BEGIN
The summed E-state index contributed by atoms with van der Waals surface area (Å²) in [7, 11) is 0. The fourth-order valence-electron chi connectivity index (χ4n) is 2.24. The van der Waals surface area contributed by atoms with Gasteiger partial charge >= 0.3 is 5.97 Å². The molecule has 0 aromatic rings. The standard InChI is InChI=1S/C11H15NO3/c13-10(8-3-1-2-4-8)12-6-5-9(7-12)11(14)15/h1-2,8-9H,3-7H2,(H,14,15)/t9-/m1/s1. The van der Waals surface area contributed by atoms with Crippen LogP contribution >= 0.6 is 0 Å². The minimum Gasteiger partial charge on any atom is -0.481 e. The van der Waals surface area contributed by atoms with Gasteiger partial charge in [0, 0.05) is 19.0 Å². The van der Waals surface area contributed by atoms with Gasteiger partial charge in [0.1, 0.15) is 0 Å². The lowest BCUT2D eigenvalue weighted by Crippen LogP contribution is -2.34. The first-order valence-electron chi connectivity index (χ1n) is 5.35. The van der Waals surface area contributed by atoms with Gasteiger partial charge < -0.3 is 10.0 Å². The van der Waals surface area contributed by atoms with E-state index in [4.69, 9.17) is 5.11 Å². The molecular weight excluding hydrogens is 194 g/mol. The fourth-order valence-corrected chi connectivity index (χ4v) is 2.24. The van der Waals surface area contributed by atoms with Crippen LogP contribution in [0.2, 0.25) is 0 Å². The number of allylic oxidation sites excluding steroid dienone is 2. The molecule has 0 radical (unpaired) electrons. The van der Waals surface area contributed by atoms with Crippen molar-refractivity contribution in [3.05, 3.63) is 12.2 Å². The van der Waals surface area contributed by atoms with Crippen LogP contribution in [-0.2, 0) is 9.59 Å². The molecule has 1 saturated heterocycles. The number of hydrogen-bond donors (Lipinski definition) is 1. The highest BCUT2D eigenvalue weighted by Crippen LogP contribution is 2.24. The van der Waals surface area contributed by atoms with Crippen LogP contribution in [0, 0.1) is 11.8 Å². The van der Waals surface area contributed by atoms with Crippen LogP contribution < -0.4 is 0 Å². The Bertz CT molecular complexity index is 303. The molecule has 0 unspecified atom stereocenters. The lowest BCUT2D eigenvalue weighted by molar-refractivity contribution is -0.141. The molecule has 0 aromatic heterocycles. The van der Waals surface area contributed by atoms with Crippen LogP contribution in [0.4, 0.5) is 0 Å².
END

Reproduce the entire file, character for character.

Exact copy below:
The summed E-state index contributed by atoms with van der Waals surface area (Å²) in [7, 11) is 0. The fourth-order valence-electron chi connectivity index (χ4n) is 2.24. The van der Waals surface area contributed by atoms with Gasteiger partial charge >= 0.3 is 5.97 Å². The molecule has 0 aromatic rings. The standard InChI is InChI=1S/C11H15NO3/c13-10(8-3-1-2-4-8)12-6-5-9(7-12)11(14)15/h1-2,8-9H,3-7H2,(H,14,15)/t9-/m1/s1. The van der Waals surface area contributed by atoms with Crippen LogP contribution >= 0.6 is 0 Å². The minimum Gasteiger partial charge on any atom is -0.481 e. The van der Waals surface area contributed by atoms with Gasteiger partial charge in [0, 0.05) is 19.0 Å². The van der Waals surface area contributed by atoms with Gasteiger partial charge in [0.1, 0.15) is 0 Å². The lowest BCUT2D eigenvalue weighted by Crippen LogP contribution is -2.34. The first-order valence-electron chi connectivity index (χ1n) is 5.35. The van der Waals surface area contributed by atoms with Gasteiger partial charge < -0.3 is 10.0 Å². The van der Waals surface area contributed by atoms with E-state index in [4.69, 9.17) is 5.11 Å². The molecular weight excluding hydrogens is 194 g/mol. The fourth-order valence-corrected chi connectivity index (χ4v) is 2.24. The van der Waals surface area contributed by atoms with Crippen LogP contribution in [0.2, 0.25) is 0 Å². The number of allylic oxidation sites excluding steroid dienone is 2. The molecule has 0 radical (unpaired) electrons. The van der Waals surface area contributed by atoms with Crippen molar-refractivity contribution in [3.05, 3.63) is 12.2 Å². The van der Waals surface area contributed by atoms with Crippen LogP contribution in [-0.2, 0) is 9.59 Å². The molecule has 1 saturated heterocycles. The number of hydrogen-bond donors (Lipinski definition) is 1. The highest BCUT2D eigenvalue weighted by Crippen LogP contribution is 2.24. The van der Waals surface area contributed by atoms with Crippen LogP contribution in [0, 0.1) is 11.8 Å². The van der Waals surface area contributed by atoms with Crippen LogP contribution < -0.4 is 0 Å². The Bertz CT molecular complexity index is 303. The molecule has 0 unspecified atom stereocenters. The lowest BCUT2D eigenvalue weighted by molar-refractivity contribution is -0.141. The molecule has 0 aromatic heterocycles. The van der Waals surface area contributed by atoms with Crippen LogP contribution in [0.4, 0.5) is 0 Å².